The United States Department of Agriculture – Natural Resources Conservation Service (USDA-NRCS) helps America’s farmers, ranchers and forest landowners conserve the nation’s soil, water, air, and other natural resources. All programs are voluntary and offer science-based solutions that benefit both the landowner and the environment. Richland Soil and Water Conservation District works with USDA-NRCS to provide technical assistance to landowners or land managers with the purpose of addressing a natural resource concern such as reducing soil erosion and protecting water quality.
The Environmental Quality Incentives Program (EQIP) provides financial and technical assistance to agricultural producers and non-industrial forest managers to address natural resource concerns and deliver environmental benefits such as improved water and air quality, conserved ground and surface water, increased soil health and reduced soil erosion and sedimentation, improved or created wildlife habitat, and mitigation against drought and increasing weather volatility.
How It Works
This voluntary conservation programs helps producers make conservation work for them. Together, NRCS and producers invest in solutions that conserve natural resources for the future while also improving agricultural operations.
Through EQIP, NRCS provides agricultural producers and non-industrial forest managers with financial resources and one-on-one help to plan and implement improvements, or what NRCS calls conservation practices. Using these practices can lead to cleaner water and air, healthier soil and better wildlife habitat, all while improving agricultural operations. Through EQIP, you can voluntarily implement conservation practices, and NRCS co-invests in these practices with you.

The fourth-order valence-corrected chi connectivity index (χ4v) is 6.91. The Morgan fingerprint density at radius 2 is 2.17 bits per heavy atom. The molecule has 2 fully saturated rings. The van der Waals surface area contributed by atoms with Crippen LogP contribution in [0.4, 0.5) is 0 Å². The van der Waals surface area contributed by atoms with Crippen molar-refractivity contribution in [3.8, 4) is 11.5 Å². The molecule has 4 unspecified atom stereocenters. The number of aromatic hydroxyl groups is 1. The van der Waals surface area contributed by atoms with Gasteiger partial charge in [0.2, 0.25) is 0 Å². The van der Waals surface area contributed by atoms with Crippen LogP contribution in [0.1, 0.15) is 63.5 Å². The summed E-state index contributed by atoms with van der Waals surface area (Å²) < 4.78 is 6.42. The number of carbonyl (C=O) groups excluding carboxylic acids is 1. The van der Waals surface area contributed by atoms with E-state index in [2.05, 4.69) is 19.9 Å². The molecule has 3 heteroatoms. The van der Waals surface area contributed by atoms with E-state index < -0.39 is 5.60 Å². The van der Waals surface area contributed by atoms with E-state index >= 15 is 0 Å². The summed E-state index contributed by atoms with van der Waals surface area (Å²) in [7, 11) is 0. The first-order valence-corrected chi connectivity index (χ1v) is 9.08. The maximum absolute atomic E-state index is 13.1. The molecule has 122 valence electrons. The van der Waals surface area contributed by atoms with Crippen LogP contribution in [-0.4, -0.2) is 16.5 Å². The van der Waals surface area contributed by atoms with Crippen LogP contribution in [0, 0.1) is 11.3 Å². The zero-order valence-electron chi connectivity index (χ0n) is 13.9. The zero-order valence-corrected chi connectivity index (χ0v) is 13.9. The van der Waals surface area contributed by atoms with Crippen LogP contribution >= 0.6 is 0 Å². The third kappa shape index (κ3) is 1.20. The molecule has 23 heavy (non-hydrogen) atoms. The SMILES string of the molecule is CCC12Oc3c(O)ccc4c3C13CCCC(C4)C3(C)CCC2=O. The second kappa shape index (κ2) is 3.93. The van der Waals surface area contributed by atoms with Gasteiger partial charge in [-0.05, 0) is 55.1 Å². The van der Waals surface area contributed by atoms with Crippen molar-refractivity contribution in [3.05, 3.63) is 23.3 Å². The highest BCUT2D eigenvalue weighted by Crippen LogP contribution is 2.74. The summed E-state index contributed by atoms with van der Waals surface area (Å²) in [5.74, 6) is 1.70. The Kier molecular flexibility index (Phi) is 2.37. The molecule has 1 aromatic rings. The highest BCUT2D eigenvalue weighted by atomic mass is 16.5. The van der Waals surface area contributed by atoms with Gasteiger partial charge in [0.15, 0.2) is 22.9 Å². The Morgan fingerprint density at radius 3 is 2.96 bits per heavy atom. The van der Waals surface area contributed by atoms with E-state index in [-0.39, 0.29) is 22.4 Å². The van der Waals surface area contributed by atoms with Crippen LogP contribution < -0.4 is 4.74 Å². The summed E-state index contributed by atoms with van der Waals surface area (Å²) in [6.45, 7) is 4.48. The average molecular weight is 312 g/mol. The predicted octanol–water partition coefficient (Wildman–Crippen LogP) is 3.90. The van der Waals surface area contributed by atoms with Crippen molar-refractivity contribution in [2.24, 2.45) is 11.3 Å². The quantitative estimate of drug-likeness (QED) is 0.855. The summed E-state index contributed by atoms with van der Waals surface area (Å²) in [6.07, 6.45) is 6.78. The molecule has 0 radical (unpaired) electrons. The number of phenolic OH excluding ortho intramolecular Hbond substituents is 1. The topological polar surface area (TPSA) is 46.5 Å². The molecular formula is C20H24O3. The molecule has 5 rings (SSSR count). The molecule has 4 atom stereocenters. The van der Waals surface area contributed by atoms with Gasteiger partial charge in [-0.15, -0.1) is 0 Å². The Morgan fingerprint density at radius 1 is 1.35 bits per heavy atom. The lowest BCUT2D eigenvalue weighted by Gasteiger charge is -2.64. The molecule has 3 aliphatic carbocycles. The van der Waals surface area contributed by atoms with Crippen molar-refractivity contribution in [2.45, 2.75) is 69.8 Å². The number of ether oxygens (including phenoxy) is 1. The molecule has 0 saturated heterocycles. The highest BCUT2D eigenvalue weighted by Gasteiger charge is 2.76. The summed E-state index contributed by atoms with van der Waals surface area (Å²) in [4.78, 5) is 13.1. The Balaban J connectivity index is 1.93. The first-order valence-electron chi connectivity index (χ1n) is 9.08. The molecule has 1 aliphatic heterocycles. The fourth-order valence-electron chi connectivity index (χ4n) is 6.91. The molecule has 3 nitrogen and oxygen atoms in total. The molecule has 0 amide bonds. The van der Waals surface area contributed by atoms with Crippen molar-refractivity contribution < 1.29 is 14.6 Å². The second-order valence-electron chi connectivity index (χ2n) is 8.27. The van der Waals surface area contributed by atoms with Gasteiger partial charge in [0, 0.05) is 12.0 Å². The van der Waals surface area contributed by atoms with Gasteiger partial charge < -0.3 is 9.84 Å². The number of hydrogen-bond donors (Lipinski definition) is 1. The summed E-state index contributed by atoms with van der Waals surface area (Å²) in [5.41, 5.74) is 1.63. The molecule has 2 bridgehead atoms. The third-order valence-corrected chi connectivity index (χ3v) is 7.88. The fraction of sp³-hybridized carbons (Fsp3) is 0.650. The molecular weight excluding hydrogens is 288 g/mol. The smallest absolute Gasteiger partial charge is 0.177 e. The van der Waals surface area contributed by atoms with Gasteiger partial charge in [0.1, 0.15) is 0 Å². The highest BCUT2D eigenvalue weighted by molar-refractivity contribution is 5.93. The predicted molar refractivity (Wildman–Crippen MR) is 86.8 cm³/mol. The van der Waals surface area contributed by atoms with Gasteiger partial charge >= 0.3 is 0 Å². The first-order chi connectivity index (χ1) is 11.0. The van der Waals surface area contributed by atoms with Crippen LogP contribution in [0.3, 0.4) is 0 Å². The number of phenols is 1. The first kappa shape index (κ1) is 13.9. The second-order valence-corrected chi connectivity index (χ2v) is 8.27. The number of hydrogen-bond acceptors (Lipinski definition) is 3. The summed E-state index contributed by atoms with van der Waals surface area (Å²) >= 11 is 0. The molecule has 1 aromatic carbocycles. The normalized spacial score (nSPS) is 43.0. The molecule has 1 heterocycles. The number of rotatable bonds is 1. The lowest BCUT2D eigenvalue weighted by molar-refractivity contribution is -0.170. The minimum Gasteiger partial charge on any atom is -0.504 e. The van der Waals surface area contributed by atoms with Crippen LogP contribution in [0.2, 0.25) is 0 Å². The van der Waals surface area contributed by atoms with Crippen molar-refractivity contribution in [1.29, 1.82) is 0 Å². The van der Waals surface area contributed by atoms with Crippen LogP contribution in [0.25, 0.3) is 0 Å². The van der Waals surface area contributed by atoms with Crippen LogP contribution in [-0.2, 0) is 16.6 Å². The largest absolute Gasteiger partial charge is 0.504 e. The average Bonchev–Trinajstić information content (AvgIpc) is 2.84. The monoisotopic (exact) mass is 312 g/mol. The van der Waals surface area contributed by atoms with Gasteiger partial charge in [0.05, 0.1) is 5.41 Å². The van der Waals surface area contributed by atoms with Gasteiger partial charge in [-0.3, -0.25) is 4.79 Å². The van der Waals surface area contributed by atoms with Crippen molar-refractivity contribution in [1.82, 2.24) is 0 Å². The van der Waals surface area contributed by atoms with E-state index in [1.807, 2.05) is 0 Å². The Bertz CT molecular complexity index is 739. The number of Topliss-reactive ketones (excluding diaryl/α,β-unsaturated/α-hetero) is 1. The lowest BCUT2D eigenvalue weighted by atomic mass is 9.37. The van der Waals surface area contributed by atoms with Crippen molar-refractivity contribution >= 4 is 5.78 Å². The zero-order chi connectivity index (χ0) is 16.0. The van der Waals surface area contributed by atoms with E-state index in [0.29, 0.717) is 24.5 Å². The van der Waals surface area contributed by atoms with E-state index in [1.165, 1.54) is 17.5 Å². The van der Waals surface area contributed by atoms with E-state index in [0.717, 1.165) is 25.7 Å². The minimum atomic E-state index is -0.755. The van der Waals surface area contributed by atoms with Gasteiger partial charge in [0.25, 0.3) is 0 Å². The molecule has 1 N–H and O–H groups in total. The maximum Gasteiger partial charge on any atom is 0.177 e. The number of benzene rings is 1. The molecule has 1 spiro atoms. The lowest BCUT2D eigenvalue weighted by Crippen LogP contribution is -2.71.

Some of these benefits include:
- Reduction of contamination from agricultural sources, such as animal feeding operations.
- Efficient utilization of nutrients, reducing input costs and reduction in nonpoint source pollution.
- Increased soil health to help mitigate against increasing weather volatility and improved drought resiliency.
2018 Farm Bill EQIP Updates
Historically underserved (HU) participants are eligible for advance payments to help offset costs related to purchasing materials or contracting services through EQIP. HU participants may elect to receive an advance of not less than 50 percent of the EQIP conservation practice payment amount. Participants who receive advance payment must expend the funds within 90 days of receiving the advance.
The 2018 Farm Bill expanded eligibility criteria to allow water management entities who assist private agricultural producers with managing water distribution or conservation systems to apply for EQIP. These entities are defined as State, irrigation district, ground water management district, acequia, land grant-merced, or similar entity that has jurisdiction or responsibilities related to water delivery or management to eligible lands.
The 2018 Farm Bill requires that nationally 10 percent of mandatory program funding be targeted towards source water protection. States will identify priority source water protection areas and may offer increased incentives and higher payment rates for practices that address water quality and/or water quantity.